Christine Shepard, Ph.D., The Nature ConservancyChristine Shepard, PhD, is the Director of Science for the Nature Conservancy’s Gulf of Mexico program. Christine’s primary research focuses on assessing coastal hazards risk, quantifying the role coastal habitats play in reducing risk, and identifying where ecosystem-based approaches such as conservation or restoration are likely to be effective for risk reduction. In addition, Christine works to develop innovative spatial analyses and community engagement tools to help decision makers address coastal risks from climate change and coastal hazards like storms and sea-level rise. She co-authored the 2012 World Risk Report in partnership with United Nations University and was a member of the Department of Interior’s Strategic Science Working Group "Operational Group Sandy" deployed to assist the Hurricane Sandy Rebuilding Task Force.

Lily Verdone, The Nature ConservancyLily Verdone joined The Nature Conservancy in 2010 to work on mission-driven projects with talented colleagues. Over the years, Lily has provided leadership on projects ranging from large-scale river restoration to state-wide strategic planning on coastal development; as well as, partnered with military, government agencies, corporations, NGOs, water districts and farmers to develop and implement strategies that achieve multi-benefit conservation outcomes. In her current role as Director of Freshwater and Marine for The Nature Conservancy in Texas, Lily is leading a multi-disciplinary team of marine, coastal and freshwater professionals to produce cutting-edge science and work with partners to integrate this science into on-the-ground actions and policy. Lily has two decades of experience as a soup-to-nuts conservation biologist addressing climate adaptation and urban conservation issues in California, Mexico and the South West. She attended Sonoma State University where she obtained a B.A. in Environmental Studies and Planning and an M.S. in Biology.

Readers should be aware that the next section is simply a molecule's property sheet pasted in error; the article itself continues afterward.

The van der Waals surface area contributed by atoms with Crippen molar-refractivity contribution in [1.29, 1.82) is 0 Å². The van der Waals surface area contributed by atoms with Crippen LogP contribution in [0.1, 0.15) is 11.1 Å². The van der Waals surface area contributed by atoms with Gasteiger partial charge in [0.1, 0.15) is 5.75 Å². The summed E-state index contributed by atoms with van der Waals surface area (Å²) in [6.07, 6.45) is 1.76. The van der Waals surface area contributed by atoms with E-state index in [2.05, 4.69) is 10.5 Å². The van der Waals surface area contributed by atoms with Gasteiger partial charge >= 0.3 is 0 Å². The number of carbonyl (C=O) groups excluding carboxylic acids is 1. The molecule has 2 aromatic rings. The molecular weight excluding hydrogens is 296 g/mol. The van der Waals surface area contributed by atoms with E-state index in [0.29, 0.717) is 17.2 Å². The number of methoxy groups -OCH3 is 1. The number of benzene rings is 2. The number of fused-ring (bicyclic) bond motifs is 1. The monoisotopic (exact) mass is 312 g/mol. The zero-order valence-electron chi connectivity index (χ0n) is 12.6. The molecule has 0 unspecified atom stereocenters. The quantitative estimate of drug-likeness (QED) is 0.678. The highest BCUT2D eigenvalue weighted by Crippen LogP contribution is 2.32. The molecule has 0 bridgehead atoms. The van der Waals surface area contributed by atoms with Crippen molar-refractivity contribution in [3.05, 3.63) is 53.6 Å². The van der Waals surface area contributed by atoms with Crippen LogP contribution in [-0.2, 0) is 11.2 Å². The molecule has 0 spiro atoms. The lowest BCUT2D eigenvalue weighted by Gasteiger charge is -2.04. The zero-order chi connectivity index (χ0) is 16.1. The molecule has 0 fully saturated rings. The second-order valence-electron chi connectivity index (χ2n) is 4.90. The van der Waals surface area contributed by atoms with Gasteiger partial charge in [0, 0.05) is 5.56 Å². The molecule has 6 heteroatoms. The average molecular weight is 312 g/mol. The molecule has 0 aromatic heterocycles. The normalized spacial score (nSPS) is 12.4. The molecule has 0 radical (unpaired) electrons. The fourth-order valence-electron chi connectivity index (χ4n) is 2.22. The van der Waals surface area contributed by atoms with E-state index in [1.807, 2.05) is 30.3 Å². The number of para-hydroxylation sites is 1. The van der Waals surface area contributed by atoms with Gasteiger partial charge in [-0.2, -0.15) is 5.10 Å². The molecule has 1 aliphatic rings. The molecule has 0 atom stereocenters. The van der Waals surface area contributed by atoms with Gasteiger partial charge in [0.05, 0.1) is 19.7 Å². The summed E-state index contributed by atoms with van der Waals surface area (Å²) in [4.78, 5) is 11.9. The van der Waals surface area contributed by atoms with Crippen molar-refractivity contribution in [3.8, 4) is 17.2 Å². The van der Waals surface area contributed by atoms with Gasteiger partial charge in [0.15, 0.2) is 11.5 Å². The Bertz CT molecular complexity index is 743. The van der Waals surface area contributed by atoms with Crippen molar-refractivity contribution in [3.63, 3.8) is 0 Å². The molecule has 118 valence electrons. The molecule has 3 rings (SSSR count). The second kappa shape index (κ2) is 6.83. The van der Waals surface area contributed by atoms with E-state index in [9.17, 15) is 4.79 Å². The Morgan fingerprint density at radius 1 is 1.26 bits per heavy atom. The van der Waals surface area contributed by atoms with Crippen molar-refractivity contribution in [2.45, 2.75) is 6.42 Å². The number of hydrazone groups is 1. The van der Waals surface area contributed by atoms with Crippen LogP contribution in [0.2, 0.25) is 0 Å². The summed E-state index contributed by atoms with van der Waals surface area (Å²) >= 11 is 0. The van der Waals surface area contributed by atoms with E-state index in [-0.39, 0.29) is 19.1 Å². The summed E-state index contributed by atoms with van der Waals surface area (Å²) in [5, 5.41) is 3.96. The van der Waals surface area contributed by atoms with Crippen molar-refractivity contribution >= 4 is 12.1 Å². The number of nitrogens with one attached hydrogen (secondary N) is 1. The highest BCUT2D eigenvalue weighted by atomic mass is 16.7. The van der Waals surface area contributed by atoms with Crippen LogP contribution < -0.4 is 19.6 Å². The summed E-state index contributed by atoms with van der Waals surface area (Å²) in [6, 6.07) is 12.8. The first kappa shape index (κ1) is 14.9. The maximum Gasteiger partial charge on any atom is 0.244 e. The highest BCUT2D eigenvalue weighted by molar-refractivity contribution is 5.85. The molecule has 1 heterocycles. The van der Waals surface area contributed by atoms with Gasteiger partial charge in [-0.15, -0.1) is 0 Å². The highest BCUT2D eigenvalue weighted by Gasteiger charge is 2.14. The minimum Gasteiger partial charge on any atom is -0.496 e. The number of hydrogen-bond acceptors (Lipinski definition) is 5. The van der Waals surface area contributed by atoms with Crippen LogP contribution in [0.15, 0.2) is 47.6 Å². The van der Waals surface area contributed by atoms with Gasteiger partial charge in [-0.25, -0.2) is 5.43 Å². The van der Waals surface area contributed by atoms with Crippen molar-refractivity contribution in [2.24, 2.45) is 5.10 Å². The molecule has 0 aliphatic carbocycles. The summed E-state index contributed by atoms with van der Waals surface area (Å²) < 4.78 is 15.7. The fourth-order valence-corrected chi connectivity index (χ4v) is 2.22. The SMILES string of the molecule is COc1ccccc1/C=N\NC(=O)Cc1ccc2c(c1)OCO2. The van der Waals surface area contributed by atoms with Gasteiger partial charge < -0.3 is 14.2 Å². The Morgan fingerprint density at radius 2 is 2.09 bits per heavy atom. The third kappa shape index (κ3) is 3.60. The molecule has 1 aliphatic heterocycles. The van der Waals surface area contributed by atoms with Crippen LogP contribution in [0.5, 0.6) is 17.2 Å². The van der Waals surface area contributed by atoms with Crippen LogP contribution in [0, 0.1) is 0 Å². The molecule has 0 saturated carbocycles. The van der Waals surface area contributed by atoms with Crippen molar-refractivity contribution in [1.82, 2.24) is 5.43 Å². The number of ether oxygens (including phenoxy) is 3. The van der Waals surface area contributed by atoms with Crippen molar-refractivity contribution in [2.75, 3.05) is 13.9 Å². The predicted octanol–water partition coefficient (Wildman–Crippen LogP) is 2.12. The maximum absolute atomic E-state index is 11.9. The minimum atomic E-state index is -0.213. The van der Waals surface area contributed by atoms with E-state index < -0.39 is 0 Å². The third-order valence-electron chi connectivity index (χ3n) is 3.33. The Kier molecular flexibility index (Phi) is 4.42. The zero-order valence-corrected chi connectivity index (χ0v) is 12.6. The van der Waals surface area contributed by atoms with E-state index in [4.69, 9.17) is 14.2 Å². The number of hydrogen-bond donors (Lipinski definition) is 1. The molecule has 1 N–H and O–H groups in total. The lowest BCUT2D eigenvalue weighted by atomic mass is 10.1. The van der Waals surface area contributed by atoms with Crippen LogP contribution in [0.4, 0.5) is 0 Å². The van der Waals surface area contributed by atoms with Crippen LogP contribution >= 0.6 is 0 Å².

Part 1: Introduction: William Dooley, Policy Analyst,
Association of State Wetland Managers, Marla Stelk,
Executive Director, Association of State Wetland
Presenter: Kris Johnson, PhD, Associate Director
for Science & Planning, North America Agriculture
Program, The Nature Conservancy